The scheming killer is back, still fixated on the young woman reporter.
But this time he isn’t prepared for how his murders will put her in harm’s way.
Chapter 13 – Attract. Then Kill
By HEATHER CHAVEZ
As the night grew dense, Mark Pointer pulled the van onto a side road, gravel crackling beneath his tires. Grapevines marched along hills to the north, reaching in the dark toward him, and Pointer was reminded of the carnivorous plants he’d seen on a field trip in the seventh grade. Some snagged their prey with hinged lobes that snapped shut; others trapped with sticky surfaces or obstructed pathways. But though the deadly plants worked in different ways, they all shared a common goal.
Attract. Then kill.
His headlights sliced through to a clearing where a dark BMW was already parked. Pointer killed the engine but left his lights on. Their glare found the faces of the three robbers, and Abby and Sandra.
Pointer studied Sandra’s light-washed face. Her eyes were wide with fear, but her chin tilted in defiance. He willed his heartbeat to slow and the pressure to drain from his head. His anger could wait until Sandra was freed.
He climbed out of the van and composed his face into a neutral mask. He hoped his expression read: “I’m a reasonable guy.” Or at least “I’m not fantasizing about snapping your necks.”
Attract. Then kill.
With the open door providing cover, Pointer pulled the device from beneath the seat. The plastic casing felt slick with the sweat of his palm.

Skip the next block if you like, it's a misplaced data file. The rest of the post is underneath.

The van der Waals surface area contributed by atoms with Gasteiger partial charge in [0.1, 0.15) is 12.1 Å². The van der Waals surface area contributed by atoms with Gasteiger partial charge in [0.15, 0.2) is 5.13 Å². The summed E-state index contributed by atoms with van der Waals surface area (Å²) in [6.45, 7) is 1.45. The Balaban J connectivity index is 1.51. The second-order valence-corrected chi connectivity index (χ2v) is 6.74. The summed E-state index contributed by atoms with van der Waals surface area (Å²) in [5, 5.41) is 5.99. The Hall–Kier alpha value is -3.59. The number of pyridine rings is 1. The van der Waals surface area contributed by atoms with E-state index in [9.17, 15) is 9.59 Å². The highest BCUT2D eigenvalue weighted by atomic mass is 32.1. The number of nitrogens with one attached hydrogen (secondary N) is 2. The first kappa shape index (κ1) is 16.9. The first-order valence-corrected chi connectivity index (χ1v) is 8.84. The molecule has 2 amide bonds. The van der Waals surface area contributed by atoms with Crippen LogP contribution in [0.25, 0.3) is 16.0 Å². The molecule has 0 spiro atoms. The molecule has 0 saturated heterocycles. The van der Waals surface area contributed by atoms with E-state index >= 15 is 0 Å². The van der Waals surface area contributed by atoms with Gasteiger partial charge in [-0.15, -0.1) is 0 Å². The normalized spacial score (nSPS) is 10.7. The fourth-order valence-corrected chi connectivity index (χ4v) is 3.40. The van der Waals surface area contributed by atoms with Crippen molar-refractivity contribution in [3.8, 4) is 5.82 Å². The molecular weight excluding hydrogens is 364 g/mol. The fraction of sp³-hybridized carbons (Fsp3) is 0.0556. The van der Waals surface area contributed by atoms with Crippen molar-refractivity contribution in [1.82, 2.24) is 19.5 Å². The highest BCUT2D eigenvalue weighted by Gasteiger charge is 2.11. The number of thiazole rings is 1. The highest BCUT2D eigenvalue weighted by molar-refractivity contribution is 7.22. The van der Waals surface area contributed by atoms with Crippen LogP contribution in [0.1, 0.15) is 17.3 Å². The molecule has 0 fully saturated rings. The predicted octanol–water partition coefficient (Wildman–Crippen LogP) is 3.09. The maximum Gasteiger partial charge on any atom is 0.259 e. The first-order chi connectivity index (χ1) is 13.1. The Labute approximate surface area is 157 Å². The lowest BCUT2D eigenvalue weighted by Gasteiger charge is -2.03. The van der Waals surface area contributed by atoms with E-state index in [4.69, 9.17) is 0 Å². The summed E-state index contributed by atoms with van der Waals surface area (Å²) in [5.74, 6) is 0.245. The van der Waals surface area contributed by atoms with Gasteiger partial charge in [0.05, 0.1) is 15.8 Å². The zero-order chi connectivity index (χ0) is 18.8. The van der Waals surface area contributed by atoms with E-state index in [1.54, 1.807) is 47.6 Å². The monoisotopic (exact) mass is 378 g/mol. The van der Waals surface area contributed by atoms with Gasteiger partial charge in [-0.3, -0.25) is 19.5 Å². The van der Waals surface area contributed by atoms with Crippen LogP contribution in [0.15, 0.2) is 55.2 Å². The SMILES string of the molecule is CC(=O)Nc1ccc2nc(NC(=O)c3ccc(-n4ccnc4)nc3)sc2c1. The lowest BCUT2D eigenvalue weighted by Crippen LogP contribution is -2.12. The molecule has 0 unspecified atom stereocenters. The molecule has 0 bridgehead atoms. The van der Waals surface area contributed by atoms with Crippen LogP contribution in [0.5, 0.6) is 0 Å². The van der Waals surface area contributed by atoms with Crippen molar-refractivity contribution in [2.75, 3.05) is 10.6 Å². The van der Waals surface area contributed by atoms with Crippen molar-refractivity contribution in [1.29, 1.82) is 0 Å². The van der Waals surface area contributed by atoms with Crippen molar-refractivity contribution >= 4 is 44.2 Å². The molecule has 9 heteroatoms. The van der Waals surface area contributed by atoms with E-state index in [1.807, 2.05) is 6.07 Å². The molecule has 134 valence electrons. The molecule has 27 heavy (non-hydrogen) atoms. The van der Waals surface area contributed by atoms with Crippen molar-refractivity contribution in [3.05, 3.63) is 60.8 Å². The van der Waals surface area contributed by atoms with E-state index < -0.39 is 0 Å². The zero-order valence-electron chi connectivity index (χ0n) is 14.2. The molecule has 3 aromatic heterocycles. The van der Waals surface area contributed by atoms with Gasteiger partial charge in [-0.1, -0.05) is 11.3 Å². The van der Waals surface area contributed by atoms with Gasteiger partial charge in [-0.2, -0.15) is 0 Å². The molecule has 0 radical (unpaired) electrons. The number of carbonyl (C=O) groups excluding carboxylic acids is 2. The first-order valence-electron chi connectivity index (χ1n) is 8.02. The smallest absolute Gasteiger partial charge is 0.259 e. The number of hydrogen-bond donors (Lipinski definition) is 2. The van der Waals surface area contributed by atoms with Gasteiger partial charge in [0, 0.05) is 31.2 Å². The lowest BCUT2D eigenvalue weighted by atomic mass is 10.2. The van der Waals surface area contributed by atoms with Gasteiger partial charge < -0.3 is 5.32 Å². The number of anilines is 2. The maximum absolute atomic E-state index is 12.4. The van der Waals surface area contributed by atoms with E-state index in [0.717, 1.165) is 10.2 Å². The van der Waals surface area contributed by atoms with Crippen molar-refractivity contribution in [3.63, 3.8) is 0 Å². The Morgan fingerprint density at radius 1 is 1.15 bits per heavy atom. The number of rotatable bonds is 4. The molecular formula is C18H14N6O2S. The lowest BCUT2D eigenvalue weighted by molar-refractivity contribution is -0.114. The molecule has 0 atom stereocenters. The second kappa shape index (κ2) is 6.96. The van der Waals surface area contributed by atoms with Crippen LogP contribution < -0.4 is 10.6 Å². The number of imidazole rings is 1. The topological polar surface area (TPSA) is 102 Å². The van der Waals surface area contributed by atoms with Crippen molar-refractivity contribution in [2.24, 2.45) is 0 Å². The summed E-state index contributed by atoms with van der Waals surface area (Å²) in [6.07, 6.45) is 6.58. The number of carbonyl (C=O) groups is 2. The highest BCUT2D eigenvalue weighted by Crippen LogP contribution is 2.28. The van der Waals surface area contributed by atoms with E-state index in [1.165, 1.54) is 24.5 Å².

“Good of you to show,” one of the robbers said. He was tall, lean. Probably the group’s leader. His jaw clenched as he spoke. “I don’t know how much longer my patience would’ve lasted.”
One of the younger men – a muscular guy in a hooded sweatshirt – moved closer to Sandra. He looked down at a gun he held in his hand, then at Sandra, then at Pointer. A threat.
“I have boxes of cash in the back of my van that say your patience would’ve held out,” Pointer said. He chanced a glance at Sandra. “Did they hurt you?”
“I’m fine.” Her words were clipped. Certainly, she couldn’t be blaming him for the situation? After all he’d done for her? He had an image of a firebombed sedan, a flash from that first killing. The one even Sandra didn’t know about.
No, Pointer thought. He was her savior here. She had to know that.
The youngest of the robbers spoke, moving next to Sandra and Abby. He yanked Sandra’s arm, pushing her in front of him. “Get away from the van,” he said. “Let’s see your hands.”
“And our money,” the leader added. “If it’s not all there, I guess we’ll only give you back part of this lovely reporter here.”
The anger was a living thing inside of Pointer. It was getting harder to ignore its throbbing.
Pointer stepped away from the van’s open door, wires trailing from the device in his hand to the boxes of cash still inside.
The youngest robber cursed in Spanish.
Pointer held up the device. “This is equipped with a dead-man’s switch.”
“Appropriately named,” the head robber snapped.
Pointer ignored the interruption. “My finger slips off the button, it triggers a charge that will ignite the boxes holding the money,” he said. “And paper burns quickly. By the time you take your first step toward the van, fifty thousand will be gone. A hundred grand more before you get to the door.”
The head robber pointed his short-barreled shotgun toward Sandra. “Double ought buckshot goes even faster,” he said. “What do you want?”
“You have me. You have your money. So let the women go.”